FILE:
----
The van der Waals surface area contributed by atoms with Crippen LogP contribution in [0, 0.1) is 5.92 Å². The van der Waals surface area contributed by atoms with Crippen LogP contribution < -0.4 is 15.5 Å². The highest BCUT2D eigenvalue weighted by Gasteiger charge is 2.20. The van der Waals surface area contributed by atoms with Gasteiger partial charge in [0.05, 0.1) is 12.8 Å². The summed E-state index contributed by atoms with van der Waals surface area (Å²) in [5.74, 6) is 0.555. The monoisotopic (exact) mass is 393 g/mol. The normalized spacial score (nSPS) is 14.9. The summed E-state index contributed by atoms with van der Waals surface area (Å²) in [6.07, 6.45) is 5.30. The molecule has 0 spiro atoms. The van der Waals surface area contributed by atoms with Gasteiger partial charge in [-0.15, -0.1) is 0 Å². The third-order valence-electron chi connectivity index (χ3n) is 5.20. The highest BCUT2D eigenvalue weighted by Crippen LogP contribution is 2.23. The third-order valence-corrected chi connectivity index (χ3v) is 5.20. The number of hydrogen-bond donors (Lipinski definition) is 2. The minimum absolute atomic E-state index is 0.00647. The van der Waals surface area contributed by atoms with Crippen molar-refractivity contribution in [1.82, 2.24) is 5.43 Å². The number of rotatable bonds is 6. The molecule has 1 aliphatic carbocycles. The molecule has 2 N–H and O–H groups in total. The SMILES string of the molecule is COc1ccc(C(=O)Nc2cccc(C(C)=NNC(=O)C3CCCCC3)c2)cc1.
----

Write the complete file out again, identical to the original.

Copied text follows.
The van der Waals surface area contributed by atoms with Crippen LogP contribution in [0, 0.1) is 5.92 Å². The van der Waals surface area contributed by atoms with Crippen LogP contribution < -0.4 is 15.5 Å². The highest BCUT2D eigenvalue weighted by Gasteiger charge is 2.20. The van der Waals surface area contributed by atoms with Gasteiger partial charge in [0.05, 0.1) is 12.8 Å². The summed E-state index contributed by atoms with van der Waals surface area (Å²) in [5.74, 6) is 0.555. The monoisotopic (exact) mass is 393 g/mol. The normalized spacial score (nSPS) is 14.9. The summed E-state index contributed by atoms with van der Waals surface area (Å²) in [6.07, 6.45) is 5.30. The molecule has 0 spiro atoms. The van der Waals surface area contributed by atoms with Gasteiger partial charge in [-0.15, -0.1) is 0 Å². The third-order valence-electron chi connectivity index (χ3n) is 5.20. The highest BCUT2D eigenvalue weighted by Crippen LogP contribution is 2.23. The third-order valence-corrected chi connectivity index (χ3v) is 5.20. The number of hydrogen-bond donors (Lipinski definition) is 2. The minimum absolute atomic E-state index is 0.00647. The van der Waals surface area contributed by atoms with Crippen molar-refractivity contribution in [1.82, 2.24) is 5.43 Å². The number of rotatable bonds is 6. The molecule has 1 aliphatic carbocycles. The molecule has 2 N–H and O–H groups in total. The SMILES string of the molecule is COc1ccc(C(=O)Nc2cccc(C(C)=NNC(=O)C3CCCCC3)c2)cc1.